Haitians should not lose TPS status

Haitians should not lose TPS status

Haitians should not lose TPS status

TPS status is meant to temporarily protect citizens of foreign countries from returning to unsafe areas hit by civil war, natural disasters or "other extraordinary and temporary conditions".

WASHINGTON ― Tens of thousands of Haitians who had already been granted temporary reprieve to stay in the US will be allowed to remain for an additional six months, but they should use that time to "get their affairs in order", a Trump administration official said Monday.

Haitian nationals were granted temporary protected status in the United States after a 2010 quake, and public health conditions and infrastructure in Haiti have further worsened after destruction caused by Hurricane Matthew and a cholera epidemic.

"It's very unfortunate that the federal government would take this position with the Haitian community - singling out the Haitian community", Walsh said as he marched in the annual Haitian parade yesterday in Mattapan. (Indeed the Haitian diaspora in the United States sends about $1 billion a year back to Haiti in remittances.) "It is in the mutual interest of our two governments to renew TPS for Haitians for at least another 18 months", the letter concludes. "This is an opportunity within the next six months", he said.

John Kelly, Secretary of the Department of Homeland Security (DHS), must decide by May 23 whether the government will extend temporary protected status, or TPS, for Haitian immigrants. The judge rejected the claim that the executive order applies only to a relatively small pot of money and said President Donald Trump can not set new conditions on spending approved by Congress. The decision affects more than 58,000 Haitians in the U.S.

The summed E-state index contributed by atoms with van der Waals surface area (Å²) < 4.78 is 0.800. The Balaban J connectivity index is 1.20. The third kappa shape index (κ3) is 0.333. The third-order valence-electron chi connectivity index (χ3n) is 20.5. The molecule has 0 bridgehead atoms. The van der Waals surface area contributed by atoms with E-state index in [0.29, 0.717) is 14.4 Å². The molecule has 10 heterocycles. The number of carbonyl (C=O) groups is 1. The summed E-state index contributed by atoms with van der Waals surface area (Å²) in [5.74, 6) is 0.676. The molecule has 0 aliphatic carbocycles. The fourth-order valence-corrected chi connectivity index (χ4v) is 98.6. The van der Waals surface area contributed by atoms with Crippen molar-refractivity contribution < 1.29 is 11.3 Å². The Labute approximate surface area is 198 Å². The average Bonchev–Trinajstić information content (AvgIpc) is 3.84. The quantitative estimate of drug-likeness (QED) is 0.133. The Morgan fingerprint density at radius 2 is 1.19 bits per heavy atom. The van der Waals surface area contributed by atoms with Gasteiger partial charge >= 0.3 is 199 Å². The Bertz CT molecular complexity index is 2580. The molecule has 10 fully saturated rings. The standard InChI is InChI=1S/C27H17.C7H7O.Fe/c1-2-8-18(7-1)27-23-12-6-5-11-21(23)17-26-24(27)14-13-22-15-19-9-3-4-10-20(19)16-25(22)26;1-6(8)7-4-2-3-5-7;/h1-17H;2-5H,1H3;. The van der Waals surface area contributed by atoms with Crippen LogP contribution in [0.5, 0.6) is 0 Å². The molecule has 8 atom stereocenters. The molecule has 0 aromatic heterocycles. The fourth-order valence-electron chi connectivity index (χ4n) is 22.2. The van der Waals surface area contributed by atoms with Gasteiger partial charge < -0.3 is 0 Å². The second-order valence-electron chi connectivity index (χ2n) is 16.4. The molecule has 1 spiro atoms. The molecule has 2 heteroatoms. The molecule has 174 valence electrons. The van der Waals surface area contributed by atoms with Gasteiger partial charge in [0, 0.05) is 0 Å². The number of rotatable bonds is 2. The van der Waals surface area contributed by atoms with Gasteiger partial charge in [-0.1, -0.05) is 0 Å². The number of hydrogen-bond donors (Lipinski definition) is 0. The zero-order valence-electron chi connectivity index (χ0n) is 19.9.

She said Haiti "really is not able to sustain 50,000 people coming back in", in large part because of the prevalence of cholera. The program temporarily protects Haitians living in the US illegally.

Healey said her office would "continue to urge DHS to extend this status until Haiti, hard hit by natural disasters and public health crises, is able to support the return of these individuals and families now in MA and across the country".

For weeks, Haitians and their advocates have rallied for an eighteen-month extension, fearful that the Trump Administration would revoke Temporary Protected Status (TPS) for their country in July, making it hard for them to continue living in the United States.

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"We'll have to use this time to fight", Sassine said.

"That order tried to take away all federal funding from sanctuary cities, and we can't trust this administration not to make good on its threats", he said. Immigration was a top campaign issue and one that's important to his political base.

First introduced in 1990, the TPS program provides humanitarian relief to nationals of countries coping with a severe conflict or natural disaster.

DHS denied that, telling VOA in an email at the time that "the secretary's decision will be based on a thorough assessment of the conditions in the country...." Instead of deciding on Haiti's fate on a case-by-case basis as senior officials said Monday, Haiti will now get lumped in with other countries whose citizens have their own unique stories and arguments for seeking TPS special protection.

The Haitian community, lawmakers and the Haitian government have urged the Trump administration to leave the protections in place because they say the country is still not ready to take back immigrants who have been living overseas.

Before the six months is up, the Department of Homeland Security said Kelly would re-evaluate the decision.

"I hope they help my parents and they keep me here", Bastien said before hearing that the TPS program had been extended. "If it's only six months, it is clear that their decision is to terminate it, which would be a disaster", she said.

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